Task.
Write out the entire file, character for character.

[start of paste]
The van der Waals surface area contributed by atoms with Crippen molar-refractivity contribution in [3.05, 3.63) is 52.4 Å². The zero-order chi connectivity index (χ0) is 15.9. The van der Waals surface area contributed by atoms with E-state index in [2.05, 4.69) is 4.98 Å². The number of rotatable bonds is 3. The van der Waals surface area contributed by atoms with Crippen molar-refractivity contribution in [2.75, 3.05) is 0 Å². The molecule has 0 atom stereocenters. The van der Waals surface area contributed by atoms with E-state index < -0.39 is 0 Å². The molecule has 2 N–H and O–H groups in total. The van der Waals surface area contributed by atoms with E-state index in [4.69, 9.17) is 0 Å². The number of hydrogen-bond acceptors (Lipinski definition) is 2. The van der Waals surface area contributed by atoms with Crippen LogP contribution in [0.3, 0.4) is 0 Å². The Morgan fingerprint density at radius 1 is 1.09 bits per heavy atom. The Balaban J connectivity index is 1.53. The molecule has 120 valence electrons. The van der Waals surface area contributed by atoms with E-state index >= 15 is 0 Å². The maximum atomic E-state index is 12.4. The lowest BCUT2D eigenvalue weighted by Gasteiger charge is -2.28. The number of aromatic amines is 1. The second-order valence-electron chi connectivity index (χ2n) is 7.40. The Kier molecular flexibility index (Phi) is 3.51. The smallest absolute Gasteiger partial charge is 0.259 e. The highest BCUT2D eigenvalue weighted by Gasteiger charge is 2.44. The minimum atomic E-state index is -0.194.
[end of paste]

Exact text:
The van der Waals surface area contributed by atoms with Crippen molar-refractivity contribution in [3.05, 3.63) is 52.4 Å². The zero-order chi connectivity index (χ0) is 15.9. The van der Waals surface area contributed by atoms with E-state index in [2.05, 4.69) is 4.98 Å². The number of rotatable bonds is 3. The van der Waals surface area contributed by atoms with Crippen molar-refractivity contribution in [2.75, 3.05) is 0 Å². The molecule has 0 atom stereocenters. The van der Waals surface area contributed by atoms with E-state index < -0.39 is 0 Å². The molecule has 2 N–H and O–H groups in total. The van der Waals surface area contributed by atoms with E-state index in [4.69, 9.17) is 0 Å². The number of hydrogen-bond acceptors (Lipinski definition) is 2. The van der Waals surface area contributed by atoms with Crippen LogP contribution in [0.3, 0.4) is 0 Å². The Morgan fingerprint density at radius 1 is 1.09 bits per heavy atom. The Balaban J connectivity index is 1.53. The molecule has 120 valence electrons. The van der Waals surface area contributed by atoms with E-state index >= 15 is 0 Å². The maximum atomic E-state index is 12.4. The lowest BCUT2D eigenvalue weighted by Gasteiger charge is -2.28. The number of aromatic amines is 1. The second-order valence-electron chi connectivity index (χ2n) is 7.40. The Kier molecular flexibility index (Phi) is 3.51. The smallest absolute Gasteiger partial charge is 0.259 e. The highest BCUT2D eigenvalue weighted by Gasteiger charge is 2.44. The minimum atomic E-state index is -0.194.